The modern route to credibility, in the face of volatile and unpredictable financial flows, is, instead, clear long-term policy objectives, well understood procedural rules for monetary and fiscal policy that keep markets and the public properly informed and ensure that both objectives and decisions are seen to be credible. Transparency about objectives and the reasons why decisions are taken, and checks on the ability of government to manipulate the flow of information, make it less likely that investors will be suspicious of government intentions. They also allow greater flexibility of policy to react to real crises and make it easier to build a consensus for difficult decisions.
Which is why a commitment to transparency and clear procedural rules lies at the heart of the UK's new fiscal and monetary framework. Fiscal policy is now set to achieve clear, prudent and unambiguous rules: the golden rule - to balance the current budget on average over the economic cycle - and to stabilise the ratio of debt to GDP at a prudent level over the economic cycle. The Code for Fiscal Stability enshrines much greater openness and transparency in legislation.
So in monetary policy, clear procedural rules and accountability have been augmented by a new commitment to openness in place of the Treasury secrecy of the past. MPC minutes are published with details of votes cast. The quarterly Inflation Report explains how the Bank is setting policy to meet its objectives. The Forward Book of foreign exchange transactions is published with a lag. There is now far more open discussion of the optimal balance of monetary and fiscal policy than there ever was pre- independence.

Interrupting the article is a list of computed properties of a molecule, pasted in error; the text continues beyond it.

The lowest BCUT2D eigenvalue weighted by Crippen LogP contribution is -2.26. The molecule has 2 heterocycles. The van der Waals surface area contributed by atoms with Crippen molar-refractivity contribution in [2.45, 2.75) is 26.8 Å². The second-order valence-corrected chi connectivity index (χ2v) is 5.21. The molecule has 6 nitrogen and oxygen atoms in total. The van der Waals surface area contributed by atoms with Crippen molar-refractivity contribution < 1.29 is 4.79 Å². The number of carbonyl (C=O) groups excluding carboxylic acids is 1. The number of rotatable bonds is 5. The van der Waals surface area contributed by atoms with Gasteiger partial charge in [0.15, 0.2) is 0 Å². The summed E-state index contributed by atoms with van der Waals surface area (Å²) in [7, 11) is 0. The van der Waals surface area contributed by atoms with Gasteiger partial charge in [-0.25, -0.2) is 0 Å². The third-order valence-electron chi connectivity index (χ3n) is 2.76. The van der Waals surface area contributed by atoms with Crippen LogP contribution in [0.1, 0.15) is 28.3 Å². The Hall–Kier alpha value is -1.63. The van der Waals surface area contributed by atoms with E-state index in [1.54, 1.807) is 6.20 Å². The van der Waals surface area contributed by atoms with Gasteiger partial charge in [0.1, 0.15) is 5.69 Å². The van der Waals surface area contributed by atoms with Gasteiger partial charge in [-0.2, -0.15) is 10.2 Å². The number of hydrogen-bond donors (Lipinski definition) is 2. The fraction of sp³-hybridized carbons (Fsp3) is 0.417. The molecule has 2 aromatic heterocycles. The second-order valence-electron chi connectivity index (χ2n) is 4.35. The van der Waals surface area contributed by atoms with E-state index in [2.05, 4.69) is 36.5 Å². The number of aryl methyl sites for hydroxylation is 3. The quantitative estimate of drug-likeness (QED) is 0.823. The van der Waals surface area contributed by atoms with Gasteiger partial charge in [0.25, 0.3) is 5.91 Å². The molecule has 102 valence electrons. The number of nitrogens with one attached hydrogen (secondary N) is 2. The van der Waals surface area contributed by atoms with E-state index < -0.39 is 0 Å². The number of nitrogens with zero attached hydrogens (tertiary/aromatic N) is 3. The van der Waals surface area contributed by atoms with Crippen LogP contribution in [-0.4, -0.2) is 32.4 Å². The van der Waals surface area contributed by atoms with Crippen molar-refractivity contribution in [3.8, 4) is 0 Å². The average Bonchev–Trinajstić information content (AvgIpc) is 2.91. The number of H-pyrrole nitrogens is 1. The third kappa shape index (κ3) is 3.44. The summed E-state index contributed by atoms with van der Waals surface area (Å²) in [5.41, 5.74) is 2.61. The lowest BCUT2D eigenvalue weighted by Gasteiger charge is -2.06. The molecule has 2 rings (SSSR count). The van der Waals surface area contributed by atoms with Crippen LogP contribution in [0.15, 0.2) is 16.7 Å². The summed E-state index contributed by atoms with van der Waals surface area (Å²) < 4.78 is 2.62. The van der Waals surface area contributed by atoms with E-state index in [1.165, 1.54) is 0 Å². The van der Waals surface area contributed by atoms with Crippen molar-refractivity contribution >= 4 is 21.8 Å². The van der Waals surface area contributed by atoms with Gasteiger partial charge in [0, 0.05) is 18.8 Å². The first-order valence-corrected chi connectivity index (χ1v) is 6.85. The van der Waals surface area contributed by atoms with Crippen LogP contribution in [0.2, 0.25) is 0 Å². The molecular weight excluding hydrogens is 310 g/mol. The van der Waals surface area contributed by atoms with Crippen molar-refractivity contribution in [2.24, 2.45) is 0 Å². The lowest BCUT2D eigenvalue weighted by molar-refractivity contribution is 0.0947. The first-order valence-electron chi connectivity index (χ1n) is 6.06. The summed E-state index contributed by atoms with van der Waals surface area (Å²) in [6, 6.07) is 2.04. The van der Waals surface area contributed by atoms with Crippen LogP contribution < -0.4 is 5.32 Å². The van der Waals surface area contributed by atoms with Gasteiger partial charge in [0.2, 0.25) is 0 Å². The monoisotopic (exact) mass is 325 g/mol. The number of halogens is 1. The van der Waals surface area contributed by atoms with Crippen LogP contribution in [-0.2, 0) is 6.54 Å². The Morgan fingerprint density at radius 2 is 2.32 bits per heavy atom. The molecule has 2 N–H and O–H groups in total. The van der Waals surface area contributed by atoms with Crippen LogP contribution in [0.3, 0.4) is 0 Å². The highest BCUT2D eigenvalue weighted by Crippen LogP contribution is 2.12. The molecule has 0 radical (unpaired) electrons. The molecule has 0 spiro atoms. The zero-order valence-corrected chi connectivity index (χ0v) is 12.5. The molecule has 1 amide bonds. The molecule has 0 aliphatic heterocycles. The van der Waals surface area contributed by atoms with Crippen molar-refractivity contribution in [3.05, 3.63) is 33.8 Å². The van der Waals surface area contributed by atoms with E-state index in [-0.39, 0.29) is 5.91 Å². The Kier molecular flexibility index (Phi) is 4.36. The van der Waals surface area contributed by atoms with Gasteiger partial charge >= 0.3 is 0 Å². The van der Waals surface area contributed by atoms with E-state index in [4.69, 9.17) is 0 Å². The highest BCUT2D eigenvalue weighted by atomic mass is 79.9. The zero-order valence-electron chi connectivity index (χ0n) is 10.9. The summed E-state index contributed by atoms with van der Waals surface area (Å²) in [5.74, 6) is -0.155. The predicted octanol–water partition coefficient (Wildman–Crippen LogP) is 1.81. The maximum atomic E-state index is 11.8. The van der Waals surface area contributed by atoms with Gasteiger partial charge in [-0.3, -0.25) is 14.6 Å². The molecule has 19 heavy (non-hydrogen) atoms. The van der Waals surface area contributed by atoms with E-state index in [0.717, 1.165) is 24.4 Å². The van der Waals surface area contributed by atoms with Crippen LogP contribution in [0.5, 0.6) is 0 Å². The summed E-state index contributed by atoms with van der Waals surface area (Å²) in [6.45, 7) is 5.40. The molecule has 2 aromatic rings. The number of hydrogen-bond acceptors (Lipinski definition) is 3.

But more importantly, this openness is designed to preserve constrained discretion. Policy is set to achieve an inflation of 2.5 per cent. But if the actual inflation rate were to go more than one percentage point either side of the target then the Governor will write an Open Letter to the Chancellor explaining why this has occurred, how long it is expected to persist, the action the MPC is taking to get inflation back to target and how this is consistent with its objectives.
The importance of openness and transparency is increasingly accepted internationally, as the decision to ask the IMF to draft codes of conduct for transparency in fiscal, monetary and financial policy demonstrates. But it is particularly important for a new institution with new responsibilities such as the reformed Bank of England or the European Central Bank - institutions which cannot rely on immediate financial market credibility or public understanding or support.
The Maastricht Treaty, as the table on the left shows, is surprisingly undemanding on transparency and accountability grounds. Nor does it rule it out. The ECB could set a clear inflation target, endorsed by Ecofin, which could reinforce political support for the ECB's interest rate decisions to meet that target. Publishing minutes regularly alongside an inflation forecast could help build not only market but also public understanding and tolerance, especially when times are hard and difficult decisions must be made. Publishing votes of all board members could both dampen destabilising speculation and guarantee proper accountability for national, as well as the European, parliaments.
Which is why Europe, and the EMU countries, would be wise to embrace this transparency approach. Some say a six-week delay between monetary meetings and the publication of minutes may be too long for the Bank of England. But 16 years looks much too long for the ECB.
Edward Balls is the Chancellor's Economic Adviser.Reuse content